It is not a secret that I've never cared much for Hillary Clinton. Personally, I find it difficult to get very enthusiastic about anyone in the "New Democrat / New Labour" (Bill) Clinton / Blair mode of the 1990s. It's obvious that they're willing to embrace neoliberalism if doing so helps them maintain a grip on power and some other part of their agenda deemed more important and worthy of sacrificing another part. The constant unwillingness to state a firm position until there is certainty that a sufficient majority of the public will express support for it irritates me to no end.
As for Hillary herself, she always struck me as highly driven, intelligent, and competent. She strikes me equally as someone for whom the aspect of politics that involves projecting personality and warmth do not come naturally. She does it, but she does it in a way that makes it easy to imagine highly priced consultants instructing her on how to do it while practicing before a triptych of mirrors. It's the difference between someone who smiles a lot and John McCain in 2008 after his advisers told him he needs to smile a lot. If you force it, it's gonna look worse than not doing it at all.
That said, I also consider "personality" a wildly overrated measure of candidates. We're not electing a mommy, a drinking buddy, or someone to sit shotgun on a coast-to-coast drive in a cramped car. I want intelligence and judgment in a candidate. It matters very little that Al Gore seems like he would be boring as hell to be around, and it matters a great deal that he probably wouldn't have started a war with Iraq just for shits and giggles on the deluded premise that it would only take a couple of weeks.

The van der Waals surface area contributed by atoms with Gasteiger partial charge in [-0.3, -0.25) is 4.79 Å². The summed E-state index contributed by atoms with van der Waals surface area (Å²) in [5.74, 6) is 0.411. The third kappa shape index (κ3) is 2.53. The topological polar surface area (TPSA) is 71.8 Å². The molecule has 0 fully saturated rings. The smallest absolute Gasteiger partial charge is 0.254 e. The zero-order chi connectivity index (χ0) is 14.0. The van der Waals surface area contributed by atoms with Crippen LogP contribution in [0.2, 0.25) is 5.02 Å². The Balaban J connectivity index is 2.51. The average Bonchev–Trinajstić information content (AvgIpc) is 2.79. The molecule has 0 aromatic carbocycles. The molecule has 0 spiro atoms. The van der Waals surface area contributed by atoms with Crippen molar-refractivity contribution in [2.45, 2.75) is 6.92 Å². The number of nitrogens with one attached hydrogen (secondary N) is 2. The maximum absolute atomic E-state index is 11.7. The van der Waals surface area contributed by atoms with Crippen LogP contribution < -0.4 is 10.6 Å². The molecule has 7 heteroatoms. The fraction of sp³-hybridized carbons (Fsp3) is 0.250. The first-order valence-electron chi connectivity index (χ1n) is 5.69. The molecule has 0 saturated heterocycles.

But for many, possibly most, voters personality is important. They will not learn enough about the candidates or issues in most cases to make a fully informed judgment, so being able to radiate that "You can trust me, you'd like me if you knew me" vibe is important – for Hillary Clinton and for everyone else. And for her 25 years on the national stage, Hillary Clinton has struggled mightily to generate that kind of feeling. We could talk endlessly about reasons why, particularly the impossible position women are in when trying to tread the line between Too Nice (which makes her ditzy and a lightweight) or Too Serious (which makes her a Bitch). For the present purposes it's sufficient to say that for whatever reason, Hillary Clinton has and always has had very high negatives and one of her most commonly cited vulnerabilities is the difficulty people have warming up to her. More charitable commentators describe her as "robotic" or "seemingly insincere." Less charitable ones print her name on t-shirts prominently featuring the word "bitch" or worse.
On Monday night, Donald Trump did what 25 years of effort on her part, on the part of her numerous advisers and paid staffers, and nine figures worth of advertising over the course of multiple campaigns could never do: he made Hillary Clinton look really human. A sympathetic figure, even if only for a few moments. He solved her most persistent weakness for her, and he did so because he is stupid and he doesn't think about anything he does before, while, or after he does it.